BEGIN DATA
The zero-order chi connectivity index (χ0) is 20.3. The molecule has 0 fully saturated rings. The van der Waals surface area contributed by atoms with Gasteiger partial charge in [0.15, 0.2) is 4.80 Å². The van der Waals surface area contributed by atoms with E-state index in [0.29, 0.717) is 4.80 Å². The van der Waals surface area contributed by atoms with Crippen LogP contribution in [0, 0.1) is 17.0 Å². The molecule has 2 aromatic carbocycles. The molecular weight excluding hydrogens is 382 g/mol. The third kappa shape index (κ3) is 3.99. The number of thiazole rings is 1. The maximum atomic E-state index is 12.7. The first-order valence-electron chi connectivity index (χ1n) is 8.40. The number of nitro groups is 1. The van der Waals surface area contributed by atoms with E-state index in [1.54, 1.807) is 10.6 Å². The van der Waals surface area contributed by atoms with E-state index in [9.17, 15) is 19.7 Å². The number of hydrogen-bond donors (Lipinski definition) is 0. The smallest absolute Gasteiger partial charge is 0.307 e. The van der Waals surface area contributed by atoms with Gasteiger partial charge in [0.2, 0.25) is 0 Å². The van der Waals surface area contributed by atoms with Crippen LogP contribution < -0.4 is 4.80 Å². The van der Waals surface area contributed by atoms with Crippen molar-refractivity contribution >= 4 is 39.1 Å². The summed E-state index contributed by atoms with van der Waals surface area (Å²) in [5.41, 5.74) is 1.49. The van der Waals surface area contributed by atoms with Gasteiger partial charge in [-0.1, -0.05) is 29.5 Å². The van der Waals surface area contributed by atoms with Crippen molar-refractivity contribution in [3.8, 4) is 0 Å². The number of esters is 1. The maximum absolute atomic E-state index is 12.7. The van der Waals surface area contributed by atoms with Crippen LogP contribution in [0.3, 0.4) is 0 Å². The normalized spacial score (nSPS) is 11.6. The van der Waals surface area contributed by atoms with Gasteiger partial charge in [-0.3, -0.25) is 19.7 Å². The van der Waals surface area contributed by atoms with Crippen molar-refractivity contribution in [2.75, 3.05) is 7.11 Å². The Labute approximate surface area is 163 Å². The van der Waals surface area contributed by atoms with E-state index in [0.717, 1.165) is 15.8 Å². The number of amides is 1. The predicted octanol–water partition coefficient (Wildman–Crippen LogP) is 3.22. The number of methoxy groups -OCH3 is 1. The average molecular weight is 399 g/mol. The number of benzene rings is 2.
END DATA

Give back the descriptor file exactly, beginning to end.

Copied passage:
The zero-order chi connectivity index (χ0) is 20.3. The molecule has 0 fully saturated rings. The van der Waals surface area contributed by atoms with Gasteiger partial charge in [0.15, 0.2) is 4.80 Å². The van der Waals surface area contributed by atoms with E-state index in [0.29, 0.717) is 4.80 Å². The van der Waals surface area contributed by atoms with Crippen LogP contribution in [0, 0.1) is 17.0 Å². The molecule has 2 aromatic carbocycles. The molecular weight excluding hydrogens is 382 g/mol. The third kappa shape index (κ3) is 3.99. The number of thiazole rings is 1. The maximum atomic E-state index is 12.7. The first-order valence-electron chi connectivity index (χ1n) is 8.40. The number of nitro groups is 1. The van der Waals surface area contributed by atoms with E-state index in [1.54, 1.807) is 10.6 Å². The van der Waals surface area contributed by atoms with E-state index in [9.17, 15) is 19.7 Å². The number of hydrogen-bond donors (Lipinski definition) is 0. The smallest absolute Gasteiger partial charge is 0.307 e. The van der Waals surface area contributed by atoms with Gasteiger partial charge in [0.2, 0.25) is 0 Å². The van der Waals surface area contributed by atoms with Crippen LogP contribution < -0.4 is 4.80 Å². The van der Waals surface area contributed by atoms with Crippen molar-refractivity contribution >= 4 is 39.1 Å². The summed E-state index contributed by atoms with van der Waals surface area (Å²) in [5.41, 5.74) is 1.49. The van der Waals surface area contributed by atoms with Gasteiger partial charge in [-0.1, -0.05) is 29.5 Å². The van der Waals surface area contributed by atoms with Crippen molar-refractivity contribution in [3.8, 4) is 0 Å². The number of esters is 1. The maximum absolute atomic E-state index is 12.7. The van der Waals surface area contributed by atoms with Crippen LogP contribution in [0.3, 0.4) is 0 Å². The normalized spacial score (nSPS) is 11.6. The van der Waals surface area contributed by atoms with Gasteiger partial charge in [-0.3, -0.25) is 19.7 Å². The van der Waals surface area contributed by atoms with Crippen molar-refractivity contribution in [2.75, 3.05) is 7.11 Å². The Labute approximate surface area is 163 Å². The van der Waals surface area contributed by atoms with E-state index in [0.717, 1.165) is 15.8 Å². The number of amides is 1. The predicted octanol–water partition coefficient (Wildman–Crippen LogP) is 3.22. The number of methoxy groups -OCH3 is 1. The average molecular weight is 399 g/mol. The number of benzene rings is 2.